New Study: Cannabis Can Cut Your Risk Of Blood Clots & Stroke
According to a new study published in the journal, Neuropsychopharmacology, consuming cannabis products for your back pain can considerably decrease your chances of having a stroke.
Even though the application of medicinal marijuana has been legalized in 29 U.S. states, 21 other states including Alabama, Georgia, Idaho, Indiana, Iowa, and Kansas do not support the use of cannabis for any purpose. In the legalized areas, specific strains are prescribed to treat chronic pain, anxiety, as well as epilepsy.
So researchers from the University of Texas at Dallas decided to conduct a study to test the effectiveness of cannabinoid products on spasticity — a general neurologic disorder in patients with injured spinal cords in addition to other chronic pain conditions.
Director of Cognitive Neuroscience Research in Addictive Disorders at the Center for BrainHealth, Dr. Francesca Filbey, led her team who studied 175 chronic back pain patients —74 drug users and 101 non-users for a timeframe of 60 days. The patients were asked to refrain from taking any and all drugs 72 hours before the study's commencement in order to have a nonbiased result.
History“Past marijuana research has shown changes in cognitive functions such as memory and executive functioning. Our study seeks to understand the possible neurophysiological mechanisms that may drive these cognitive changes,” Filbey explained, who is also director of the cognitive neuroscience program at the School of Behavioral and Brain Sciences.
THC is a natural component found in the marijuana plant. A science news online resource, Live Science, explains that THC is the chemical responsible for psychological effects produced from consuming marijuana. In a recent article Live published, they explain that the drug can, “induce hallucinations, change thinking and cause delusions. On an average, the effects last about two hours, and kick in 10 to 30 minutes after ingestion."
Nevertheless, THC does exhibit superior positive influences as well, which was proven in this study. For example, dronabinol is an approved Food and Drug Administration (FDA) substance that is deprived of the marijuana plant. According to the U.S. National Library of Medicine, dronabinol is used to support or prevent nausea and vomiting connected with cancer medications and used to increase patient's appetite who suffer from AIDS.
Specific to this medical study, everyone in the drug group had a history of drug usage — meaning they consumed marijuana at least 5,000 times throughout their lifetime.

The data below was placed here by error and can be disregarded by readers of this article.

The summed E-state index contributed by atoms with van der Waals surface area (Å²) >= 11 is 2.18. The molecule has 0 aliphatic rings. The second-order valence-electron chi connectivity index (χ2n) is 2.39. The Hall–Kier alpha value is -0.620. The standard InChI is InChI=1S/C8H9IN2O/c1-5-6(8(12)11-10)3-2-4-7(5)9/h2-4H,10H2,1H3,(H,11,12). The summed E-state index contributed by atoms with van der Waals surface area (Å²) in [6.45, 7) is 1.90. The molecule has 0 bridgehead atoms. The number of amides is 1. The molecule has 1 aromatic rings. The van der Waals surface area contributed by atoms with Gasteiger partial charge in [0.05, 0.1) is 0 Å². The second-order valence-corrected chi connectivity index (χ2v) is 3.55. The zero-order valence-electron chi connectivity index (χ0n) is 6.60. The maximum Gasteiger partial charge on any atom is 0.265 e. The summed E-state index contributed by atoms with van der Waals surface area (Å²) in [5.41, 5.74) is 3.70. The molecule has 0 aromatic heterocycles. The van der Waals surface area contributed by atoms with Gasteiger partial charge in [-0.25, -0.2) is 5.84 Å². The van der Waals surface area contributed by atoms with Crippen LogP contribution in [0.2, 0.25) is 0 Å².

PresentIn addition, the analysts also collected written consent from each of the patients to abide by the policies of the institutional review board (IRB) as well as the University of Texas at Dallas. IRB, an independent organization was previously designated to authorize, advise, and examine biomedical and behavioral investigations throughout the U.S. regarding medical studies and clinical trials.
All the patients underwent magnetic resonance imaging (MRI), a test that uses a magnetic field and pulses of radio wave energy to produce pictures of organs and structures inside the body. The study also dissected the participants’ THC metabolite levels by means of a urinalysis. The researchers found that those who consumed marijuana on a regular basis had a distinguished improvement in their overall health, and specifically, cannabinoid enhanced their blood and oxygen flow reducing the risk of blood clots and stroke as well as symptoms of their chronic back pain condition.
FutureThe study also proved that the cerebral blood flow (CBF) in the putamen, a circular structure positioned at the base of our forebrain that is linked to learning, was higher in marijuana users than non-users. This proves that the states that legalized marijuana for pain, anxiety, and cognitive functions are correct in their hypotheses.
“Currently, cannabis is the most widely used illicit drug [in the U.S.],” Filbey concludes. “As it becomes more widely legalized, understanding neurophysiological alterations and its effects on the brain's health and performance are becoming increasingly relevant especially when treating chronic back pain.”
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You arrive home from work as you place your keys in the circular bowl next to your front door as your low back pain symptoms creep up — yet again. Your first thought is, "I need to make an appointment with my chiropractor," but you look at your phone and the office is already closed. There actually are ways to crack your back, but what is the best way to crack your back without further injury or even more back pain?
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